What ‘Upholding Balance’ means to Ketchikan Museums

The Tongass Historical Museum of the Ketchikan Museums has brought to its city an exhibit that is looking at both art created up to 100 years ago and work created by artists today to have a better understanding of the past and the present.


After the 2016-2017 renovation of the Tongass Historical Museum’s main floor, the staff had the opportunity to start with a clean slate. Although they were only left with less than a month to install the temporary exhibit, previous months of preparation allowed for the creation of a well thought out and a well-executed use of their new space.

“It’s important to us that the museum has a welcoming space,” Anita Maxwell said. Maxwell is the director for both the Tongass Historical Museum as well as the Totem Heritage Center.

The new, temporary exhibition went up on April 28 this past spring. It’s called Upholding Balance because of how it connects Northwest Coast Design from the 1900s to the work of current artists in a manner that allows for insight and a newfound exploration of the art.

The decision to create an exhibit like Upholding Balance was heavily influenced by the 40th anniversary of the Native Arts Studies program that is run by the Totem Heritage Center.

The historical bulk of collections are located in the Tongass Historical Museum while the Totem Heritage Center puts emphasis on the totem poles that had been originally taken from local villages. Before the creation of the Center it was understood that the history of those totem poles was being lost so the city of Ketchikan came together to create the Totem Heritage Center to preserve those totem poles and assure that their legacy lives on. Through the Center there is the Native Arts Studies program where the traditional arts are passed down. Students participate in learning important cultural skills such as carving, weaving and regalia.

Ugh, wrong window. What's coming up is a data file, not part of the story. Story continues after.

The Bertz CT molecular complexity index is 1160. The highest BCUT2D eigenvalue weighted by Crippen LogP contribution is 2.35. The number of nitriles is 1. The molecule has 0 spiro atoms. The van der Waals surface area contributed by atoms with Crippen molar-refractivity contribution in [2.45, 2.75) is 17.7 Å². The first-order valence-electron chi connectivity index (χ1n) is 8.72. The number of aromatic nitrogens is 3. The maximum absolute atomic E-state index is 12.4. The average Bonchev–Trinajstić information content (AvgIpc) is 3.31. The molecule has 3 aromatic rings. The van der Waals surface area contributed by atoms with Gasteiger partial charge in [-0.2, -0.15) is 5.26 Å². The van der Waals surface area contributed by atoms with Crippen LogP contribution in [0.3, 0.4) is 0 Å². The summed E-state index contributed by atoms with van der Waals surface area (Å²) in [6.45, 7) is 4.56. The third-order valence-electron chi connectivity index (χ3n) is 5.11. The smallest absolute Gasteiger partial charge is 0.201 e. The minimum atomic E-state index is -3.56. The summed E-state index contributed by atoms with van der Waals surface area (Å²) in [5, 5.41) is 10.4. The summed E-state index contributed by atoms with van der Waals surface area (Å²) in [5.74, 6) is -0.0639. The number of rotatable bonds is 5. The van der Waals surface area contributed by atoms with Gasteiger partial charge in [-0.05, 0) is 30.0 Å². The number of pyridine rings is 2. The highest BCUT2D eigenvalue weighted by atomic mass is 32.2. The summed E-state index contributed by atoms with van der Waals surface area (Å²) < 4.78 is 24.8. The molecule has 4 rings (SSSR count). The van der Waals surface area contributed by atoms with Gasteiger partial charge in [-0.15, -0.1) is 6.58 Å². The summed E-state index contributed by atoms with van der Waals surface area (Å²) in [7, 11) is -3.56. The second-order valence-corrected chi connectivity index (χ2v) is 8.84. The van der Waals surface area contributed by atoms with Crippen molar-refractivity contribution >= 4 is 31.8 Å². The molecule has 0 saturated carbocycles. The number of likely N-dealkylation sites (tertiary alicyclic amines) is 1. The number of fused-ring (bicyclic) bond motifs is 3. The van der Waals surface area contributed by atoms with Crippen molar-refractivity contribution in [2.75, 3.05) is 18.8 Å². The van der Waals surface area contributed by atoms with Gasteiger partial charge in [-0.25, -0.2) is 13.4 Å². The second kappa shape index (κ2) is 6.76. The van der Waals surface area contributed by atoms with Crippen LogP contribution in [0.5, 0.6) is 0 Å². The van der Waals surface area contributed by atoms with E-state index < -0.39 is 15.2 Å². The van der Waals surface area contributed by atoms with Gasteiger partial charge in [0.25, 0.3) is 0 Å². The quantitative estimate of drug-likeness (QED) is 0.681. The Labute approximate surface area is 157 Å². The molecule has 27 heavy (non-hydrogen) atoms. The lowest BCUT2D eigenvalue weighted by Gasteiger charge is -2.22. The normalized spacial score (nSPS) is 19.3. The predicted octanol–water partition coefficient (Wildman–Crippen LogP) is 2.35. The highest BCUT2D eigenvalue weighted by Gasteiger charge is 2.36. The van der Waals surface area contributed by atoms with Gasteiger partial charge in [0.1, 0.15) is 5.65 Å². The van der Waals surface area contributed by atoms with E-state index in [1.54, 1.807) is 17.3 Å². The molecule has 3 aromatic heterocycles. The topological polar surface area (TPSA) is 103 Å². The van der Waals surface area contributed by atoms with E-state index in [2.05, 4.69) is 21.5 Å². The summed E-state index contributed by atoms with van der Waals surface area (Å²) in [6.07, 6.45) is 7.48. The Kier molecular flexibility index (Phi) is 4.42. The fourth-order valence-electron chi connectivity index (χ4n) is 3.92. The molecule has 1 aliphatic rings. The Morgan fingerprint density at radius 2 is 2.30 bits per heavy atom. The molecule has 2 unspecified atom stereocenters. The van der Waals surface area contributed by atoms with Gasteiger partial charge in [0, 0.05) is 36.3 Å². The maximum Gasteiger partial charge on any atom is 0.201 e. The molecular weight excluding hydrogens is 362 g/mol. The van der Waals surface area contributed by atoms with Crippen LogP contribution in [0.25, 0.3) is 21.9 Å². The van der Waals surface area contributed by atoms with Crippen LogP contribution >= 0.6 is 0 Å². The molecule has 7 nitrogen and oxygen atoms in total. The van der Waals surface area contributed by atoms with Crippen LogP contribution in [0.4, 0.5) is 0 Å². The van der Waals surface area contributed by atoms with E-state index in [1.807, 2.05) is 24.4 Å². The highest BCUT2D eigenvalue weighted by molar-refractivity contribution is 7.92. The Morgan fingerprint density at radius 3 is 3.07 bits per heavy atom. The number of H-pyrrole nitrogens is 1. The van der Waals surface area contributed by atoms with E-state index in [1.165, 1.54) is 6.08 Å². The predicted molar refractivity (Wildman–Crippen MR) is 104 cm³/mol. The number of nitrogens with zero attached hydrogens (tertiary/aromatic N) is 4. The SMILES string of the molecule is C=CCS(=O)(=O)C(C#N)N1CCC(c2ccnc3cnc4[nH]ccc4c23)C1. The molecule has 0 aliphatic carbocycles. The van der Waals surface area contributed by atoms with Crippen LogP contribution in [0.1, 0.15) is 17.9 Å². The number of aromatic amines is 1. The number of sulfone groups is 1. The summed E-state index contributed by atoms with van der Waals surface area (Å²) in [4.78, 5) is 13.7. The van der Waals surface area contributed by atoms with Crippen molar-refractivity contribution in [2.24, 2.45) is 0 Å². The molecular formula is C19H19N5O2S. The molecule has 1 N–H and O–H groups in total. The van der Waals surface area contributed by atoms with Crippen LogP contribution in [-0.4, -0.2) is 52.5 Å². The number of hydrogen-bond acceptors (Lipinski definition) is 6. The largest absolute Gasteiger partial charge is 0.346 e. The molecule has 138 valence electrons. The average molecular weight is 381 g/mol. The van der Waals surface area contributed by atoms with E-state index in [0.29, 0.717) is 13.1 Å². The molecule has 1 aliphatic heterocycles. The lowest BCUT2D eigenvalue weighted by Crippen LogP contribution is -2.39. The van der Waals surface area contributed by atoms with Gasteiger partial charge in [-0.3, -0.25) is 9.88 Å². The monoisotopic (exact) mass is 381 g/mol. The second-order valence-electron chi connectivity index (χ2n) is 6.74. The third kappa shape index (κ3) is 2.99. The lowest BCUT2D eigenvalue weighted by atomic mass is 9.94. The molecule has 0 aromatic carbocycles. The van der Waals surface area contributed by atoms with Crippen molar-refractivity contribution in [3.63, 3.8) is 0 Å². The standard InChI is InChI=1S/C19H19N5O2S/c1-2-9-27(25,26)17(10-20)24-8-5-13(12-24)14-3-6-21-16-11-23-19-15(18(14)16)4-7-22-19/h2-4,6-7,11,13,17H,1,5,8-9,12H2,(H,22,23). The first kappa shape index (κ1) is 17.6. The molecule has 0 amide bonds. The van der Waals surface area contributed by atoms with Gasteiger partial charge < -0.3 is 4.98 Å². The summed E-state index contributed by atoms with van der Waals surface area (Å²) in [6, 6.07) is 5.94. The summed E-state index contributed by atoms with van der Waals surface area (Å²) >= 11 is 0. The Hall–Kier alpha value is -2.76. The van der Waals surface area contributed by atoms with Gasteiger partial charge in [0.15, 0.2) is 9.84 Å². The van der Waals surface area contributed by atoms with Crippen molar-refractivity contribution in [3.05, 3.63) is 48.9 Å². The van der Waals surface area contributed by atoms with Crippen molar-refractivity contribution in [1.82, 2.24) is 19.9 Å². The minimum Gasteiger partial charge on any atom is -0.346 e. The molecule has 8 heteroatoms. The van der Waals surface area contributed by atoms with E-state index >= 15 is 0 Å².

“There have been hundreds of students who’ve participated in the program learning from master artists,” Maxwell said. “And it helps to build that continuum of knowledge.”

In an effort to honor where Ketchikan came from, the Studies program’s impact, as well as honoring the entire Ketchikan community, the museum staff looked at Northwest Coast design to construct the new temporary exhibit. They highlighted how Native art has changed over time based on its traditional roots from 100 years ago to now.

“Really it’s just an outpouring of high quality Northwest art from the artists themselves, supplemented by the artifacts we have at the museum,” Maxwell said.

Many different artists who are originally from Ketchikan or who have, in someway, interacted with the Ketchikan area have come together to help with this exhibit. The main focus is to honor their traditional roots but at the same time put their own spin on it.